It’s too early on a Saturday morning to fully engage tautology, but it is what it is: This infant is my child, once removed.  That simple.  I am intimately connected to this new person but in a slightly detached way, not that I could be detached.  It’s fun, and enlightening, and at the end it’s just about a baby.

And a bicycle.  We climb back on and let the muscles remember, and that was what it was, too.  Suddenly my hips swayed when I walked with him, keeping the rocking motion, dance moves I’d forgotten I knew.  Balance is everything, meaning that resources are diverted to one occasionally cranky little human, and everything else has to subside on scraps.  Sleep in particular, although I did fine, and God knows I can’t complain compared to his mother and father.

I’ll let these observations simmer.  I’m not clueless; I know that however amazing my personal experience with this is, it’s still a perfectly ordinary experience, and no glossy Instagram filter will make it look special to somebody else.  It’s a baby.  Babies are neat, but they’re a dime a dozen unless they’re yours.  I have some other filters.

But it was nice to remember this stage, and to watch this little person become fully human during my stay.  At some point he forgot about his gestation, in whatever way that’s possible, and he learned the lessons we all do.  The night before I left, Beth handed him to me and then walked away, and his eyes watched her as she moved out of sight.  He knew she’d be back, the way he sort of knows now that his hands belong to him.

Forgive me, then, if I can’t help the blue fairy analogy.  Little August Bix is now a real live boy, and if he doesn’t quite understand it he should know that I’ll be back, too.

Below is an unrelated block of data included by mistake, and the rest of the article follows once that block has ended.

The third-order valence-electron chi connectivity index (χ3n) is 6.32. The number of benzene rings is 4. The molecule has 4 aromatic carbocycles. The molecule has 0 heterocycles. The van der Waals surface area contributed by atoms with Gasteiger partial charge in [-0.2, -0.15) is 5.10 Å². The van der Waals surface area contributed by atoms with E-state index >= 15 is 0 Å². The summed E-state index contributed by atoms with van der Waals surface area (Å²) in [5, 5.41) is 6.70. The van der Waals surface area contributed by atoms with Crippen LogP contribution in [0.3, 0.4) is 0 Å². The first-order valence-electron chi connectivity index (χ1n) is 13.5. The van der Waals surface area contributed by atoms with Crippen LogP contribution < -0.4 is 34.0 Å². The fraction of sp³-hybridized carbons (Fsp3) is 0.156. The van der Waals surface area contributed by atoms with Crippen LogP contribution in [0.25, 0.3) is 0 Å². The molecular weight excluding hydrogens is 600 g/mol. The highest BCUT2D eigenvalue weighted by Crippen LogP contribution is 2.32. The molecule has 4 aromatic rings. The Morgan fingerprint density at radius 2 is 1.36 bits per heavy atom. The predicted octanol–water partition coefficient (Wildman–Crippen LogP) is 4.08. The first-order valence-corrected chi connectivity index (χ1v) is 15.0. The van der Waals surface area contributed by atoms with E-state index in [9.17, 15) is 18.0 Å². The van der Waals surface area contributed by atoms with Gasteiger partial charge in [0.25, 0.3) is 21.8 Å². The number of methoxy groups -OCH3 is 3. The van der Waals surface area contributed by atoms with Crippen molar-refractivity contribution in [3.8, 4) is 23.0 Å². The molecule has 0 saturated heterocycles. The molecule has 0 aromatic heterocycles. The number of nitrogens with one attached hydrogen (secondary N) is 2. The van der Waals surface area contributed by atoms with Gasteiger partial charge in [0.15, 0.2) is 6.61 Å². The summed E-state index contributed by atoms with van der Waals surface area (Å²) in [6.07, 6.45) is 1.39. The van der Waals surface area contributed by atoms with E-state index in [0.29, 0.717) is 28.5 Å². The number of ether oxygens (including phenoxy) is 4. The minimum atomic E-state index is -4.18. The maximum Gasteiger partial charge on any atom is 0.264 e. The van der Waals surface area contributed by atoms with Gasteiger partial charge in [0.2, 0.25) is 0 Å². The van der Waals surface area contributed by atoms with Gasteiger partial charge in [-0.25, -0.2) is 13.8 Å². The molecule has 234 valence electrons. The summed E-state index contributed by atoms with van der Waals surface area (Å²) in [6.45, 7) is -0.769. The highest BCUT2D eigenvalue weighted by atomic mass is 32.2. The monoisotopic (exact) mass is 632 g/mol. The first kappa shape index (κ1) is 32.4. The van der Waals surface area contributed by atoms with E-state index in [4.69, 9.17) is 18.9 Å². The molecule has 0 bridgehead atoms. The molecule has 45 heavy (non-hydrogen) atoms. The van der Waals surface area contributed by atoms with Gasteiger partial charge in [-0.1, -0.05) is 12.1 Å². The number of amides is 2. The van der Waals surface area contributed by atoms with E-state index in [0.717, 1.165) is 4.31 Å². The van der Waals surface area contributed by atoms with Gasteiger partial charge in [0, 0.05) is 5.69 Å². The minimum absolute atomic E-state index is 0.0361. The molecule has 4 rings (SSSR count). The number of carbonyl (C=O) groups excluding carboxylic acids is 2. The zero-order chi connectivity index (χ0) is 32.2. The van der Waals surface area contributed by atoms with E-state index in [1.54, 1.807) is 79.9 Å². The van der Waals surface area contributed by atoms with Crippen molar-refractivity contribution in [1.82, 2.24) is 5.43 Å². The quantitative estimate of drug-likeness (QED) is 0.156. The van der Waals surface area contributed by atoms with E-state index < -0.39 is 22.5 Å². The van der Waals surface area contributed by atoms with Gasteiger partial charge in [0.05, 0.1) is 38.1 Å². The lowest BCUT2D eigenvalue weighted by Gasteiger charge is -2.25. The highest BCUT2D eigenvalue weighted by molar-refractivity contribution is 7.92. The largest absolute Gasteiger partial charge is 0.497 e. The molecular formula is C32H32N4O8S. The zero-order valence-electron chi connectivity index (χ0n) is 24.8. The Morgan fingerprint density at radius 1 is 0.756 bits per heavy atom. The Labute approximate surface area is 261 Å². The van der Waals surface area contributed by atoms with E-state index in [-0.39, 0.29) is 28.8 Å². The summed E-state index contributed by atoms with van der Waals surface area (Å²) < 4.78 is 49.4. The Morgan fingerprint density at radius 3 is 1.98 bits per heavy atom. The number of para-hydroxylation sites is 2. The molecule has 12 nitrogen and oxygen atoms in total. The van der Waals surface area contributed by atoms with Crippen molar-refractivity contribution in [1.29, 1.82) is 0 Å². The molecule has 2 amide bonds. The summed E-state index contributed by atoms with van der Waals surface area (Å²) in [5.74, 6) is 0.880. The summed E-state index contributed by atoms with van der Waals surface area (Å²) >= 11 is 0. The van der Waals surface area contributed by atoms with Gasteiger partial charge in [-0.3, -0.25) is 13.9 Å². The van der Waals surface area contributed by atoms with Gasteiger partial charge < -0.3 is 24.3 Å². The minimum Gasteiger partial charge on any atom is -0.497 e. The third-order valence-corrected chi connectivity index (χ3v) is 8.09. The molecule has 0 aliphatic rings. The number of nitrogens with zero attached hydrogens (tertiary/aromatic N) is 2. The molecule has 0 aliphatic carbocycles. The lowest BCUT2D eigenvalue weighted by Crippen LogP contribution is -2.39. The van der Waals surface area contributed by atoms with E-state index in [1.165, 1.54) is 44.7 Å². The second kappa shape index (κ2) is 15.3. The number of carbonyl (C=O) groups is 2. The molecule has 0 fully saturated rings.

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Be Very Afraid

I just read this book, an easy few hours, nothing much about not so little. I was a fan of Johnny Carson, and of course I’d heard of “Bombastic Bushkin,” the butt of monologue jokes about questionable financial advice. Write a book about your former boss? Why not?

And why all the fuss? (There is fuss.) He paints Johnny Carson as something of a womanizer, and if that surprises anyone then I wonder what they think about, say, random strangers who’ve been married four times. In fact, Buskin describes Carson as being sentimental about the institution, so much that he rejected the concept of a prenuptial agreement with his third wife, something that in retrospect cost him millions.

But then he also describes Carson as not being particularly interested in money, turning his back on all sorts of opportunities (in contrast to the Bombastic Bushkin jokes) just because he didn’t want to do what it took in terms of time and effort. It’s not a hatchet job, regardless of how accurate some of the stories are (everybody’s got a story, everybody’s got a memory).